As we got closer and closer to the equator the swell died and we were sailing along making good speed in calm seas. Night watch became like a mission in outer space. The night sky was an astronomer’s dream. I have never seen Mars or the Milky Way so clearly. Stars would light up the night sky right down to the horizon. It became a struggle to think of countless wishes to make on the abundance of shooting stars that would light up the sky. Every few hours we would approach a squall but, rather than fear them, they were a welcome opportunity to have a fresh water shower and clean the deck. The squalls didn’t last very long, however, and if you weren’t quick, you ended up like I did one morning, all soaped, shampooed-up, but with no more rain to finish the shower. Thankfully Adrian donated the contents of his water bottle so I could rinse off. The night we crossed the equator I will never forget because I was wearing fleece. Here I was in the hottest place on Earth, supposedly, and I was wearing fleece pants and a hoodie. Perhaps it’s because we crossed in an El Niño year but I doubt many can say they wore their fleece during an equator crossing.
The crew of Itajime were sitting on deck watching a glorious sunset of pastel colours turning the sky into a majestic painting that belonged in an art gallery. I cuddled next to Adrian pinching myself in awe of its beauty. No camera could do it justice. Ben, our resident chef, became a DJ for the night. It was time to go to bed before our watch, but I was like a kid at Christmas staring at my DeLorme inReach SE, the two-way satellite text-messaging device which gave me a reading of the latitude getting closer and closer to zero. At 1 degree I woke Adrian and we got ready for the festivities. We stared at the radio doing a New Year’s Eve style countdown. Airhorns went off as we crossed into the Southern Hemisphere. Kate, who had crossed the equator on a tourist boat, gave us each a shell to give back to Neptune and say our thanks for allowing us to use his ocean. Champagne was popped and everyone was enjoying their time on deck when Ben said, “The head.” The whole crew ran to the head and stared in amazement as it flushed the other way!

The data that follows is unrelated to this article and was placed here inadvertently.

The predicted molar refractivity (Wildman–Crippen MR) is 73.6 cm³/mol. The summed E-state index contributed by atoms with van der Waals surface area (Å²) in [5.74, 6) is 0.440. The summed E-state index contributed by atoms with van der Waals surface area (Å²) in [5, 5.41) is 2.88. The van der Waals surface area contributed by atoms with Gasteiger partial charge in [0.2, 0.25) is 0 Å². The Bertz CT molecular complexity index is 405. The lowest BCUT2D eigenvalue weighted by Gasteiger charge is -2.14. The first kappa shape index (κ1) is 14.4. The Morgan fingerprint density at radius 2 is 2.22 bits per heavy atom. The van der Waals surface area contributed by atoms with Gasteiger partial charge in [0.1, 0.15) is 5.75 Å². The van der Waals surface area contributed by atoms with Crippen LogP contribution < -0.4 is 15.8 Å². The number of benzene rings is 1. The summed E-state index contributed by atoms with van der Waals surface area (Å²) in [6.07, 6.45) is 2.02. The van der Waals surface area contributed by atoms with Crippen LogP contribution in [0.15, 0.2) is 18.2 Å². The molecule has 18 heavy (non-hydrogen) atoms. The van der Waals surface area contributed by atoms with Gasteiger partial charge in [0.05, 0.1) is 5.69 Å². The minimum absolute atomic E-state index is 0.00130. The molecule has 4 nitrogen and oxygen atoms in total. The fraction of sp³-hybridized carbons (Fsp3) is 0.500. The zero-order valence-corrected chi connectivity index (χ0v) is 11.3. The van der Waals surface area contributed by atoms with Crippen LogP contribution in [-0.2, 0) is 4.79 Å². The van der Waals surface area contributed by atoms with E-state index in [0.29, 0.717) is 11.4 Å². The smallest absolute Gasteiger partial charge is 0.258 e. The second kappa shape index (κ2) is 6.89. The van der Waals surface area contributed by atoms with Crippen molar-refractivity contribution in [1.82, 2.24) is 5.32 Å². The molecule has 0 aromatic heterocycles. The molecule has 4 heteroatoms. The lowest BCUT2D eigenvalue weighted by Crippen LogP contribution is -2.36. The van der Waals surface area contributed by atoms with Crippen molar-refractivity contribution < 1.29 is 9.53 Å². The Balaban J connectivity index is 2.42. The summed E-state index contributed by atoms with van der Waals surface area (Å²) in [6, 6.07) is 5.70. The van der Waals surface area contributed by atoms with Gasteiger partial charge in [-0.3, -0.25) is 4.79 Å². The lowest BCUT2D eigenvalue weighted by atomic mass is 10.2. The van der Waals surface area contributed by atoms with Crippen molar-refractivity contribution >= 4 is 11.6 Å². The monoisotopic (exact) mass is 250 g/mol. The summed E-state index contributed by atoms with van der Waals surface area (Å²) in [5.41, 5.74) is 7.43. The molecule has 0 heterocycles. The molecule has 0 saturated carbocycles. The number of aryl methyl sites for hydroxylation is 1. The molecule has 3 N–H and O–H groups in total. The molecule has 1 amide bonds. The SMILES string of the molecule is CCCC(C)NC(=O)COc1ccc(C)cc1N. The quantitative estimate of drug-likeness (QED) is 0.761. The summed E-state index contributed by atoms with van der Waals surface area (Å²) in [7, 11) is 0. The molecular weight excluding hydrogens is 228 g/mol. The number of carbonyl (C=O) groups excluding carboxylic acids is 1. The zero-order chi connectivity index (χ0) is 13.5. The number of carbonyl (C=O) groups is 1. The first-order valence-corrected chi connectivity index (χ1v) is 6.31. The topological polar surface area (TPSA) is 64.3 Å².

We were upside down in this crazy world and the Southern Cross constellation had replaced the North Star as our shining light to home. The southern trades finally began to pick up and the countdown for land began. As a lover of bland food I found the crossing surprisingly hard. We had Ben, the chef, on board and, although this seemed amazing, my hot-and-bothered stomach just craved non-spicy bland, simple food. The day we were allowed to open the cans I rejoiced in the cold blandness of chicken mixed with pineapple in a simple rice wrap. It wasn’t the pizza I was craving but it was damn close and I loved it. Life at sea had its up and downs but as we drew closer to land I couldn’t help feel a sense of just one more day, just one more day. That was until I started to smell it. Out of nowhere a floral scent so different from the spice-filled smell of Mexico filled my senses. There she was, under a cloud blending into the horizon. Land!